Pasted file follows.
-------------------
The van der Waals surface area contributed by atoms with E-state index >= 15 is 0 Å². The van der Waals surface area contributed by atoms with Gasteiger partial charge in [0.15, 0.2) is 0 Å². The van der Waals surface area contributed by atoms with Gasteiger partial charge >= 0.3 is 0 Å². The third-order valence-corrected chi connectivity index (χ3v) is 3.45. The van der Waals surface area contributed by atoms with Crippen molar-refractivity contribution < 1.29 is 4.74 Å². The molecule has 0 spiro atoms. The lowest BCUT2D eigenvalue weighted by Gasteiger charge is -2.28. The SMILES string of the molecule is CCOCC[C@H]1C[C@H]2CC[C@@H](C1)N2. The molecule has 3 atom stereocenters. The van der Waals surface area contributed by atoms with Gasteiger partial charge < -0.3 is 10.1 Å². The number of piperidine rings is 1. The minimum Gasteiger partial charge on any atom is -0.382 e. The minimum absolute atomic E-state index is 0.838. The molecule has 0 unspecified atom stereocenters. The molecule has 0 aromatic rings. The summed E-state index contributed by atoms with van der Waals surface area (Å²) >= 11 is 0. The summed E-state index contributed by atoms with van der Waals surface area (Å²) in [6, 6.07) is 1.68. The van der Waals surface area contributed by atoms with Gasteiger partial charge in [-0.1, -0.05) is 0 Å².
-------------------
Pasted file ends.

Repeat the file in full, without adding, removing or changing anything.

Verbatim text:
The van der Waals surface area contributed by atoms with E-state index >= 15 is 0 Å². The van der Waals surface area contributed by atoms with Gasteiger partial charge in [0.15, 0.2) is 0 Å². The van der Waals surface area contributed by atoms with Gasteiger partial charge >= 0.3 is 0 Å². The third-order valence-corrected chi connectivity index (χ3v) is 3.45. The van der Waals surface area contributed by atoms with Crippen molar-refractivity contribution < 1.29 is 4.74 Å². The molecule has 0 spiro atoms. The lowest BCUT2D eigenvalue weighted by Gasteiger charge is -2.28. The SMILES string of the molecule is CCOCC[C@H]1C[C@H]2CC[C@@H](C1)N2. The molecule has 3 atom stereocenters. The van der Waals surface area contributed by atoms with Gasteiger partial charge < -0.3 is 10.1 Å². The number of piperidine rings is 1. The minimum Gasteiger partial charge on any atom is -0.382 e. The minimum absolute atomic E-state index is 0.838. The molecule has 0 unspecified atom stereocenters. The molecule has 0 aromatic rings. The summed E-state index contributed by atoms with van der Waals surface area (Å²) >= 11 is 0. The summed E-state index contributed by atoms with van der Waals surface area (Å²) in [6, 6.07) is 1.68. The van der Waals surface area contributed by atoms with Gasteiger partial charge in [-0.1, -0.05) is 0 Å².